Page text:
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The New York Times, July 15, 1911

Largely in Stocks and Estimated Worth of the Mark Twain Company
Principally In This City and at His Home in Redding, Conn. - Manuscripts Said to be Without Value.

Deputy State Controller Julius Harburger filed with the Surrogates' Court yesterday the tax appraisal of the estate of Samuel L. Clemens, (Mark Twain.) Mr. Clemens died at his home in Connecticut on April 21, 1910. He left in this State and Connecticut an estate aggregating $471,136.

By the terms of the will, which was made on Aug. 7, 1909, the author leaves his entire estate to his sole surviving daughter, Mrs. Clara Clemens Gabrilowitsch. The witnesses to he will were Albert Bigelow Paine, Harry A. Lounsbury of Redding, Conn., and Charles T. Lark of 571 West 139th Street, this city. The executors of the will were Zoheth S. Freeman and Edward E. Loomis, both of New York, and Jervis Langdon of Elmira.

Mr. Clemens left no real estate in this State, but his personal property here amounted to $296,746. He held among his personal effects 929 shares of stock of five different companies at different times, which turned out to be worthless, as in most cases the companies were out of business.

Included in the estate in Connecticut were 1,750 shares of the Utah Consolidated Mining Company, valued at $80,377; 165 shares of United Fruit Company, valued at $29,370; 400 shares of Anaconda Copper Company, valued at $18,100; and 100 shares of Union Pacific Railroad Company, valued at $18,587.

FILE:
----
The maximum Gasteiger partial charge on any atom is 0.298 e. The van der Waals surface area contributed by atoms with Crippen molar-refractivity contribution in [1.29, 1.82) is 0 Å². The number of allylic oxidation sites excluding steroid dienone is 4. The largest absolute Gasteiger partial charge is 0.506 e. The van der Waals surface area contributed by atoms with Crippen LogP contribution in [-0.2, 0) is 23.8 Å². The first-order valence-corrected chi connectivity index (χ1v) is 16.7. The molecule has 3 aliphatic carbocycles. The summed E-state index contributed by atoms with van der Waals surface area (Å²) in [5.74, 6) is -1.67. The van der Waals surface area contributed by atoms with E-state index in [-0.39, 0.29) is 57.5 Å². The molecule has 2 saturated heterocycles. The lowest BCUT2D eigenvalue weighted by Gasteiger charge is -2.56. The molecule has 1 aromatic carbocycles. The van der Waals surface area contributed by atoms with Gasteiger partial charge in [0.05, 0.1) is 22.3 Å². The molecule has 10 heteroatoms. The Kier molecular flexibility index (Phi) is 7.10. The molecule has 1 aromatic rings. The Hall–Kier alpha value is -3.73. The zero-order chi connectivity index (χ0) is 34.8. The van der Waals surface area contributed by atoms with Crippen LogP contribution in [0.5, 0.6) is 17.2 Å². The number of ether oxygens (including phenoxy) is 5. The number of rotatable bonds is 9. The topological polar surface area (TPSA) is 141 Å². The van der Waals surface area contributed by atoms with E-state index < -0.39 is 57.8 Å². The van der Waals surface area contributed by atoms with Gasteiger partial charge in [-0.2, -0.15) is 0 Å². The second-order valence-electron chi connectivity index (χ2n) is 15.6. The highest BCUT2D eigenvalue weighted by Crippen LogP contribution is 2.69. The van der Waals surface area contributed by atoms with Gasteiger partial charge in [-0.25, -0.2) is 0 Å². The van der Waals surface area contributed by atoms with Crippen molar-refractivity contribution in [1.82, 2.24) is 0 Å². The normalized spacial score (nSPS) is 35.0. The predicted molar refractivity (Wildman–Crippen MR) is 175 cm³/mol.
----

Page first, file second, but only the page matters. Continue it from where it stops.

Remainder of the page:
His property at Redding, Conn., is valued at $70,000. A trunk containing manuscripts was said to be without value. Some of his important holdings in this State were fifty shares of the Mark Twain Company, valued at $200,000 and 100 shares of American Telephone and Telegraph Company, valued at $13,687, and 813 shares of J. Langdon & Co., valued at $21,674.

The author also left books valued at $2,000. An affidavit by Charles Lark, the witness, states that the appraisal value of $200,000 for the shares in the Mark Twain Company was considered too high by Harper & Brothers, who published Mr. Clemens's books, and who placed an upset value of $180,000 on the stock. In commenting upon the appraisal there is also a letter from F. A. Duneka of Harper & Brothers, which says:

"A copyright is a very perishable and usually non-marketable thing, growing of less and less value very rapidly after an author's death.

"While we expect that during the next four years the Mark Twain estate will receive under existing contracts $18,000 a year upon copyright royalty account, yet this amount after the expiration of existing contracts will immediately tend to dwindle and diminish.

"We put an upset valuation of $180,000 upon his copyrights, and even this we regard as excessive.

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